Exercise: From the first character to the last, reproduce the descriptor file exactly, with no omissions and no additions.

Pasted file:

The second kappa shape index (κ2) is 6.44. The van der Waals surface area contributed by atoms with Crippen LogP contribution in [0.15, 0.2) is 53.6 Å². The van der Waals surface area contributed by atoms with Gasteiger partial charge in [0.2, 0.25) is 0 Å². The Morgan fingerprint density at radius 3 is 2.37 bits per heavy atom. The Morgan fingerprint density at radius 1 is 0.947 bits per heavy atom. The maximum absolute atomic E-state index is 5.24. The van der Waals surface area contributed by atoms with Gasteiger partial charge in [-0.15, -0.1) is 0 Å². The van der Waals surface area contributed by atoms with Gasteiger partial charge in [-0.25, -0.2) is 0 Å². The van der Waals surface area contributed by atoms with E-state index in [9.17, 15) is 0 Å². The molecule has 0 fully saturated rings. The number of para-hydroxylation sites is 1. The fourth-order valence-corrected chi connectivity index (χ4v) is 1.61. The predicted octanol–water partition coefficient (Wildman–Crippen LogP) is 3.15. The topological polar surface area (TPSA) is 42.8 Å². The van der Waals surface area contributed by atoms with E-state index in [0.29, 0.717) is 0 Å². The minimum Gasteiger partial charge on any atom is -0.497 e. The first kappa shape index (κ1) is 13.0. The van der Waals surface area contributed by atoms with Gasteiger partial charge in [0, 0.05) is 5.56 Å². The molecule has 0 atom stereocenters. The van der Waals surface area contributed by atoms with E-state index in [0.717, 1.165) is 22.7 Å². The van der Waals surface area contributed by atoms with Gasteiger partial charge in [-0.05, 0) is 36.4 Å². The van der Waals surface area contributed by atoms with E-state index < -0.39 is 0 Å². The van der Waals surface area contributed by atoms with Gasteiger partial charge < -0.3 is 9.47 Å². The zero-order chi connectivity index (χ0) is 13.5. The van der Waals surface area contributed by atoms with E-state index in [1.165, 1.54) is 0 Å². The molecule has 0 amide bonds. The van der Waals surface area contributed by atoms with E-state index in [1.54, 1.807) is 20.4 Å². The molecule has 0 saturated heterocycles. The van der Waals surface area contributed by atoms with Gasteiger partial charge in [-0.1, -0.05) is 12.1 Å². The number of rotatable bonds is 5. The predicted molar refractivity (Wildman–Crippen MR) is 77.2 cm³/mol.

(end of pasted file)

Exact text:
The second kappa shape index (κ2) is 6.44. The van der Waals surface area contributed by atoms with Crippen LogP contribution in [0.15, 0.2) is 53.6 Å². The van der Waals surface area contributed by atoms with Gasteiger partial charge in [0.2, 0.25) is 0 Å². The Morgan fingerprint density at radius 3 is 2.37 bits per heavy atom. The Morgan fingerprint density at radius 1 is 0.947 bits per heavy atom. The maximum absolute atomic E-state index is 5.24. The van der Waals surface area contributed by atoms with Gasteiger partial charge in [-0.15, -0.1) is 0 Å². The van der Waals surface area contributed by atoms with Gasteiger partial charge in [-0.25, -0.2) is 0 Å². The van der Waals surface area contributed by atoms with E-state index in [9.17, 15) is 0 Å². The molecule has 0 fully saturated rings. The number of para-hydroxylation sites is 1. The fourth-order valence-corrected chi connectivity index (χ4v) is 1.61. The predicted octanol–water partition coefficient (Wildman–Crippen LogP) is 3.15. The topological polar surface area (TPSA) is 42.8 Å². The van der Waals surface area contributed by atoms with E-state index in [0.29, 0.717) is 0 Å². The minimum Gasteiger partial charge on any atom is -0.497 e. The first kappa shape index (κ1) is 13.0. The van der Waals surface area contributed by atoms with Gasteiger partial charge in [0, 0.05) is 5.56 Å². The molecule has 0 atom stereocenters. The van der Waals surface area contributed by atoms with E-state index in [0.717, 1.165) is 22.7 Å². The van der Waals surface area contributed by atoms with Gasteiger partial charge in [-0.05, 0) is 36.4 Å². The van der Waals surface area contributed by atoms with E-state index < -0.39 is 0 Å². The van der Waals surface area contributed by atoms with Gasteiger partial charge < -0.3 is 9.47 Å². The zero-order chi connectivity index (χ0) is 13.5. The van der Waals surface area contributed by atoms with E-state index in [1.165, 1.54) is 0 Å². The molecule has 0 amide bonds. The van der Waals surface area contributed by atoms with E-state index in [1.54, 1.807) is 20.4 Å². The molecule has 0 saturated heterocycles. The van der Waals surface area contributed by atoms with Gasteiger partial charge in [-0.1, -0.05) is 12.1 Å². The number of rotatable bonds is 5. The predicted molar refractivity (Wildman–Crippen MR) is 77.2 cm³/mol.